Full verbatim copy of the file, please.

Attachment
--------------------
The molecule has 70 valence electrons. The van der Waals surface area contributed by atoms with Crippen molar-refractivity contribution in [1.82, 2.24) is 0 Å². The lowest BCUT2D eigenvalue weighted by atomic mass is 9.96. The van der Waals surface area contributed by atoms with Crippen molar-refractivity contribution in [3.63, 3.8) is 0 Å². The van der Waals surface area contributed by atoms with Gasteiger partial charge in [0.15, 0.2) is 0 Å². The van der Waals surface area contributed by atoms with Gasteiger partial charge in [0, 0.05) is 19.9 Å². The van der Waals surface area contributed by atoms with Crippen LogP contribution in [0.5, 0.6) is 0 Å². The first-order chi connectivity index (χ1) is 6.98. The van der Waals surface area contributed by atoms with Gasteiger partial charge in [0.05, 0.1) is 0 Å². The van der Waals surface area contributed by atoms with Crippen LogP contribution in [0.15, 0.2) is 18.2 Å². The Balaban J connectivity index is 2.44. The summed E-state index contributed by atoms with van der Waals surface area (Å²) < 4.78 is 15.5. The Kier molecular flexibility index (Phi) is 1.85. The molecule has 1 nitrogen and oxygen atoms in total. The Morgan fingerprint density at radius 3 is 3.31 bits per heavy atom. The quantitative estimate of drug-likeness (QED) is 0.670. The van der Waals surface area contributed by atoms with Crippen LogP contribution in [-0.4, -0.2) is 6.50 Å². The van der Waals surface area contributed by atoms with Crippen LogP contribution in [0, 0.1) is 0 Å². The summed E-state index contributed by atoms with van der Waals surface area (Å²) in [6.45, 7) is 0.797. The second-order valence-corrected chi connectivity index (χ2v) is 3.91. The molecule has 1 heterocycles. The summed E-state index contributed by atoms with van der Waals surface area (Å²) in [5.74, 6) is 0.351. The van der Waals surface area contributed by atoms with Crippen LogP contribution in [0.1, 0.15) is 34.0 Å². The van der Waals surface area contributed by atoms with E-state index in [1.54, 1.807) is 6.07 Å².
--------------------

The molecule has 70 valence electrons. The van der Waals surface area contributed by atoms with Crippen molar-refractivity contribution in [1.82, 2.24) is 0 Å². The lowest BCUT2D eigenvalue weighted by atomic mass is 9.96. The van der Waals surface area contributed by atoms with Crippen molar-refractivity contribution in [3.63, 3.8) is 0 Å². The van der Waals surface area contributed by atoms with Gasteiger partial charge in [0.15, 0.2) is 0 Å². The van der Waals surface area contributed by atoms with Gasteiger partial charge in [0, 0.05) is 19.9 Å². The van der Waals surface area contributed by atoms with Crippen LogP contribution in [0.5, 0.6) is 0 Å². The first-order chi connectivity index (χ1) is 6.98. The van der Waals surface area contributed by atoms with Gasteiger partial charge in [0.05, 0.1) is 0 Å². The van der Waals surface area contributed by atoms with Crippen LogP contribution in [0.15, 0.2) is 18.2 Å². The Balaban J connectivity index is 2.44. The summed E-state index contributed by atoms with van der Waals surface area (Å²) < 4.78 is 15.5. The Kier molecular flexibility index (Phi) is 1.85. The molecule has 1 nitrogen and oxygen atoms in total. The Morgan fingerprint density at radius 3 is 3.31 bits per heavy atom. The quantitative estimate of drug-likeness (QED) is 0.670. The van der Waals surface area contributed by atoms with Crippen LogP contribution in [-0.4, -0.2) is 6.50 Å². The van der Waals surface area contributed by atoms with Crippen LogP contribution in [0, 0.1) is 0 Å². The summed E-state index contributed by atoms with van der Waals surface area (Å²) in [6.45, 7) is 0.797. The second-order valence-corrected chi connectivity index (χ2v) is 3.91. The molecule has 1 heterocycles. The summed E-state index contributed by atoms with van der Waals surface area (Å²) in [5.74, 6) is 0.351. The van der Waals surface area contributed by atoms with Crippen LogP contribution in [0.1, 0.15) is 34.0 Å². The van der Waals surface area contributed by atoms with E-state index in [1.54, 1.807) is 6.07 Å².